OPELKA: ‘Fiddler On The Roof’ — Brought To You By The Woke State Department

(Photo by SAUL LOEB/POOL/AFP via Getty Images)

Gregg Opelka Contributor
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Secretary of State Antony Blinken seems to be more interested in language infractions these days than advising on U.S. foreign policy. As reported recently in the New York Post, the purpose of the Feb. 5 internal memo he issued under the subject line “Modeling DEIA [Diversity, Equity, Inclusion and Accessibility]: Gender Identity Best Practices” is “to increase understanding of gender identity and provide guidance on gender identity language and best practices that support an inclusive work environment.”

In the memo, the secretary warns employees against using gender-insensitive terms such as “mother/father,” “son/daughter,” “husband/wife,” preferring instead “parent,” “child” and “spouse or partner.” The word “manpower” is verboten of course, to be replaced by the kinder, more inclusive “labor force.” Observation of fellow workers’ preferred pronouns is also a must, since a person’s gender identity, according to Blinken, “may or may not correspond with one’s sex assigned at birth.”

Curiously, Secretary Blinken’s actions as language czar don’t make the list of 14 bullet points listed in the U.S. government website’s description of the secretary’s official responsibilities. The first bullet point, for example, states that the secretary “serves as the President’s principal adviser on U.S. foreign policy.” No mention anywhere of forbidding the phrase “you guys” and not a peep about promoting the use of preferred personal pronouns. The Founders doubtless thought “to each zir own.”

Since the secretary is enamored of heading potential word triggers off at the pass, I’d like to suggest as a good faith approval of his efforts the following updated synopsis of the hit musical “Fiddler on the Roof” as it might appear in Playbill if Secretary Blinken or one of his staffers had penned it, avoiding exclusionary language. Perhaps the secretary may wish to extend his linguistic tentacles into the cultural realm too.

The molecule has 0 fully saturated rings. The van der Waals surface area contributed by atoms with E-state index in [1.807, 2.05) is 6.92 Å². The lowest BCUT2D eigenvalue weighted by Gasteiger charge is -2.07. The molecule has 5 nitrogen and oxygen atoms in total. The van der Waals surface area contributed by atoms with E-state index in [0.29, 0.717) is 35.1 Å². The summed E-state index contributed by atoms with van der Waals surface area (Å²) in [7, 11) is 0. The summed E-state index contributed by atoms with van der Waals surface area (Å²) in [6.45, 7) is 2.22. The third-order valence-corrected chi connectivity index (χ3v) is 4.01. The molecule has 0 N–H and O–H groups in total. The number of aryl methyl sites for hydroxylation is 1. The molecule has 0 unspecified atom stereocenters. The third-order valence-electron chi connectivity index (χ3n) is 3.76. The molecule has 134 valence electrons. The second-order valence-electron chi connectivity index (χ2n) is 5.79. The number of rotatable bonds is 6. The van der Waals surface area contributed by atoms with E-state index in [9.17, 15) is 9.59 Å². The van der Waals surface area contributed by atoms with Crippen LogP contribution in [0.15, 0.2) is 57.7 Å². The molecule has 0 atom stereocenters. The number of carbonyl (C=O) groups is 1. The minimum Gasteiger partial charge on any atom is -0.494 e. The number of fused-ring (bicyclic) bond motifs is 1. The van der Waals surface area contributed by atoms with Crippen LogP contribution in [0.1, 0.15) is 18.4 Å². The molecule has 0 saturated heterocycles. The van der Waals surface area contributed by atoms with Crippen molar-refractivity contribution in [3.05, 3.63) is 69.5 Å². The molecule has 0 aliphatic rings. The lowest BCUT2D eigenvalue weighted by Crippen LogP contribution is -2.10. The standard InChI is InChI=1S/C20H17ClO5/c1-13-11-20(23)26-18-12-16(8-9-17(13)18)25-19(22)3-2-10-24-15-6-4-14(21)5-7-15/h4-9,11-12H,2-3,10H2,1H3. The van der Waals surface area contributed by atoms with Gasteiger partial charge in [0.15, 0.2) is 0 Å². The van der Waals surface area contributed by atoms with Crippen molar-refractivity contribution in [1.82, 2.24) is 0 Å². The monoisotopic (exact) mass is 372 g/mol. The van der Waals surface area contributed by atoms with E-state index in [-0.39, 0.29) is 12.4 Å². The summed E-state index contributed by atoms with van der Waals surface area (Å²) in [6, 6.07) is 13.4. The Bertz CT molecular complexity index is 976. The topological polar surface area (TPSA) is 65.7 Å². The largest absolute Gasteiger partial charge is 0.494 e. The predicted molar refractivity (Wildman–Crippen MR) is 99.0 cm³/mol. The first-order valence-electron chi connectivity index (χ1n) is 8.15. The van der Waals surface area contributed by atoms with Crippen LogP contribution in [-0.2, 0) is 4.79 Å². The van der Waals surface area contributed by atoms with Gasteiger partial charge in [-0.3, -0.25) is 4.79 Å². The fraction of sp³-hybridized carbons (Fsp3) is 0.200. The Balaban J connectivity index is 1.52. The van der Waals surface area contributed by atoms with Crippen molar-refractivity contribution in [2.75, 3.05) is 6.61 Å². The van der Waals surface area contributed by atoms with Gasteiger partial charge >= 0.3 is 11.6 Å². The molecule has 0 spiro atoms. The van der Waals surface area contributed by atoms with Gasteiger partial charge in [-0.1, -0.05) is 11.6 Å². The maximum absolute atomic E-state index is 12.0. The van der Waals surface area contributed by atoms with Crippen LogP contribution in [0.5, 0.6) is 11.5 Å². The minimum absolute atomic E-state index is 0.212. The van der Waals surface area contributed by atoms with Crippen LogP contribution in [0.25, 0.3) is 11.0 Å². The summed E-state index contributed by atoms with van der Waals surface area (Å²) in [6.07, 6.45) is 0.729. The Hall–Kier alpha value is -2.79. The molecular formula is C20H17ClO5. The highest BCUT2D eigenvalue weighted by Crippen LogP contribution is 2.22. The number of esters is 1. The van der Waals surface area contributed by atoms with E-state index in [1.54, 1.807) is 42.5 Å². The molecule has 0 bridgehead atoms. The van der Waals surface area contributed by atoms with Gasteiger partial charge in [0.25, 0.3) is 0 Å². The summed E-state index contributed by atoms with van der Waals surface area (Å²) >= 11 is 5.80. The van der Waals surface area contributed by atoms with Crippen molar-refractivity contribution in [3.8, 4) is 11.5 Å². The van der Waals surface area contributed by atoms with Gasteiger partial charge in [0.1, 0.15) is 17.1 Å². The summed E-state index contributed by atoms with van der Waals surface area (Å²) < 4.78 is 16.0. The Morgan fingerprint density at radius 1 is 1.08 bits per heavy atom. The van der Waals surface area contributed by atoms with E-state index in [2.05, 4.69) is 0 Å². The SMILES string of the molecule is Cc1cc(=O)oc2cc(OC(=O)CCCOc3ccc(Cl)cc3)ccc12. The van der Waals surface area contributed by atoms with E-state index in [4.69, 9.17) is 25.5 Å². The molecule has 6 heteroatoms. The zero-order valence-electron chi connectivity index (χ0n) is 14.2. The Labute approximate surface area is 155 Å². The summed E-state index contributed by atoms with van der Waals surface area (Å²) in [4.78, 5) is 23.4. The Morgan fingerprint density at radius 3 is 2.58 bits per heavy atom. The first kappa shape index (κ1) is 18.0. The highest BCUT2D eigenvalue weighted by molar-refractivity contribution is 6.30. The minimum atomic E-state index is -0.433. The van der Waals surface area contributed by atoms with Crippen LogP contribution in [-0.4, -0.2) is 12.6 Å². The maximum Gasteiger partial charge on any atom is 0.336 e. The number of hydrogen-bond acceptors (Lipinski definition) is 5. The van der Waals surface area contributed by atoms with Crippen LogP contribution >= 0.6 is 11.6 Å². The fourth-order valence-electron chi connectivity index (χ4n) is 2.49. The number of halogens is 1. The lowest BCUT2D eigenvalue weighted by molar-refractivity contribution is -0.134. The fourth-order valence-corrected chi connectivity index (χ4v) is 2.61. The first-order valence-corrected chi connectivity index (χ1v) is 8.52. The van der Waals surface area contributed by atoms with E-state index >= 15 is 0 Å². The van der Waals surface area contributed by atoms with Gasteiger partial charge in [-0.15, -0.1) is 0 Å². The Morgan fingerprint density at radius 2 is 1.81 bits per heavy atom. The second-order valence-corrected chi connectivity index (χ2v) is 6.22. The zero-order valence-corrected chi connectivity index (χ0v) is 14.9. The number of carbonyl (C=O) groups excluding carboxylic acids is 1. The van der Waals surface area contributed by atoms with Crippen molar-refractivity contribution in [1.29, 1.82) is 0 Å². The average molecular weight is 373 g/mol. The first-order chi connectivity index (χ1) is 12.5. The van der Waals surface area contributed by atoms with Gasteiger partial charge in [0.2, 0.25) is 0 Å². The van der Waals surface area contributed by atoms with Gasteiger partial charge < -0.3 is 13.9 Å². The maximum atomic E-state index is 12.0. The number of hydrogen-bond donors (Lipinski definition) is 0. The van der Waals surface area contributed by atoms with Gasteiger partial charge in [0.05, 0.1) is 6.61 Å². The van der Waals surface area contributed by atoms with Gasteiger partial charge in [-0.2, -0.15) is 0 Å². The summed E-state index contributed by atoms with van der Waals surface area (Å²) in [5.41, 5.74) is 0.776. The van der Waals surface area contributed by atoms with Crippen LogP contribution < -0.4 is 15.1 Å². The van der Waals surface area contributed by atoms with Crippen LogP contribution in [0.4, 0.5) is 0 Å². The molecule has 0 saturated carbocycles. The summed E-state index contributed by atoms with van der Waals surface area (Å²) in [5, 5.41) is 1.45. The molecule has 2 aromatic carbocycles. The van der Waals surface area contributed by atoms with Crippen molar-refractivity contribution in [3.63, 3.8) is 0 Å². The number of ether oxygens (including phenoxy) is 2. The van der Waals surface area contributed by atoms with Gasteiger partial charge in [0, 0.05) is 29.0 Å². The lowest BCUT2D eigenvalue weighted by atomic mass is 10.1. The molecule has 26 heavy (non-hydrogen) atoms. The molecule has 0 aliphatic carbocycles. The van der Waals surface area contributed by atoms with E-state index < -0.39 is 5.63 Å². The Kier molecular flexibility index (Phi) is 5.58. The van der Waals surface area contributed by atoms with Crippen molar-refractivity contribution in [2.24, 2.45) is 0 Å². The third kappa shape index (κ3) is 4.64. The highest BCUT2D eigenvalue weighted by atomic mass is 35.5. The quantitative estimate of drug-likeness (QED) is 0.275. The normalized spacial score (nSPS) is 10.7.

Synopsis, FIDDLER ON THE ROOF (government-sanctioned):

In Anatevka, a town situated in a non-NATO member country in eastern Europe, Tevye, a milk-person using the pronouns “he/him,” struggles to make a living. He is supported by his long-time partner, Golde, whose preferred pronouns are “she/her.” Together they have five children who identify as female and, like their birthing-person parent, go by “she/her.” Tevye, a firm believer in tradition, sings about it in an opening song performed by the show’s entire labor force. (Note: This song is filled with troubling propaganda based on the gender-assigned roles of “the papa” and “the mama.” Parents of children attending the performance should discuss these controversial ideas with them in advance.)

As the story unfolds, Tevye’s views are tested as he/him is forced to confront a changing political and cultural landscape. One of his female progeny accepts a marriage proposal from Motel (he/him), a sartorial laborer, a choice economically inferior to the much older but financially secure Lazar Wolf (also he/him). Gradually, the dairy laborer’s three children flout the wishes of their/zir village matchmaker, Yente (she/they), each stubbornly self-determining her marital outcome. (Note: The matchmaker tradition espoused in the musical meets with complete U.S. government approval since it removes the important cohabitation decision from inexperienced participants who are often blinded by love and places it in the hands of a professional with the community’s best interests in mind.)

After an unfortunate song whose envious gist is “If I Were a One Percenter,” Tevye slowly watches his grip on his beloved traditions slip away as his female-identifying offspring defy the wishes of their birthing parent’s spouse. In the end, the dairy worker learns a bitter but important lesson about clinging to traditions and outdated societal preconceptions.

Perhaps next month, Secretary Blinken’s office will release its DEIA-sensitive synopsis of “The Wizard of Oz,” a musical about an urban-ignorant teenager (identifying as she/her) whisked away from a rural flyover wasteland to a strange environment in a freak climate-change catastrophe.

Gregg Opelka is a musical theatre composer and lyricist.

The views and opinions expressed in this commentary are those of the author and do not reflect the official position of the Daily Caller.